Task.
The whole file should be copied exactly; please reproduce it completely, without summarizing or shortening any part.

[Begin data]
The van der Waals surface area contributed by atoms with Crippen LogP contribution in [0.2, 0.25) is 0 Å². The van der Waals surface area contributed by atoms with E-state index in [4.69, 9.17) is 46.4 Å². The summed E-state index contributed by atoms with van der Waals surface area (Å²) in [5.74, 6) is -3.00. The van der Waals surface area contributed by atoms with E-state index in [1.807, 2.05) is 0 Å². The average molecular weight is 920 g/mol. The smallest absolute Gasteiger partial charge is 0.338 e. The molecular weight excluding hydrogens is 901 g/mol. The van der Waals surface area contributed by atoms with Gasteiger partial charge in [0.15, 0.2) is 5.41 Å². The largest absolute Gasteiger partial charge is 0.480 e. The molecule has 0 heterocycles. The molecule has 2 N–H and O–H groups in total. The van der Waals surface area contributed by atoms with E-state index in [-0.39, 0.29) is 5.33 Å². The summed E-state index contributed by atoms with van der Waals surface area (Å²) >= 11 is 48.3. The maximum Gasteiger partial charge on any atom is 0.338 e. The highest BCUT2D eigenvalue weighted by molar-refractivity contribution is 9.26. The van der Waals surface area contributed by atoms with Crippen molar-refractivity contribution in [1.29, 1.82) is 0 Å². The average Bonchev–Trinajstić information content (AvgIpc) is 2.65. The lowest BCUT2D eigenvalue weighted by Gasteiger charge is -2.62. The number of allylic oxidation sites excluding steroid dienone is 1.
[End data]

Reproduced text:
The van der Waals surface area contributed by atoms with Crippen LogP contribution in [0.2, 0.25) is 0 Å². The van der Waals surface area contributed by atoms with E-state index in [4.69, 9.17) is 46.4 Å². The summed E-state index contributed by atoms with van der Waals surface area (Å²) in [5.74, 6) is -3.00. The van der Waals surface area contributed by atoms with E-state index in [1.807, 2.05) is 0 Å². The average molecular weight is 920 g/mol. The smallest absolute Gasteiger partial charge is 0.338 e. The molecular weight excluding hydrogens is 901 g/mol. The van der Waals surface area contributed by atoms with Gasteiger partial charge in [0.15, 0.2) is 5.41 Å². The largest absolute Gasteiger partial charge is 0.480 e. The molecule has 0 heterocycles. The molecule has 2 N–H and O–H groups in total. The van der Waals surface area contributed by atoms with E-state index in [-0.39, 0.29) is 5.33 Å². The summed E-state index contributed by atoms with van der Waals surface area (Å²) >= 11 is 48.3. The maximum Gasteiger partial charge on any atom is 0.338 e. The highest BCUT2D eigenvalue weighted by molar-refractivity contribution is 9.26. The van der Waals surface area contributed by atoms with Crippen molar-refractivity contribution in [1.29, 1.82) is 0 Å². The average Bonchev–Trinajstić information content (AvgIpc) is 2.65. The lowest BCUT2D eigenvalue weighted by Gasteiger charge is -2.62. The number of allylic oxidation sites excluding steroid dienone is 1.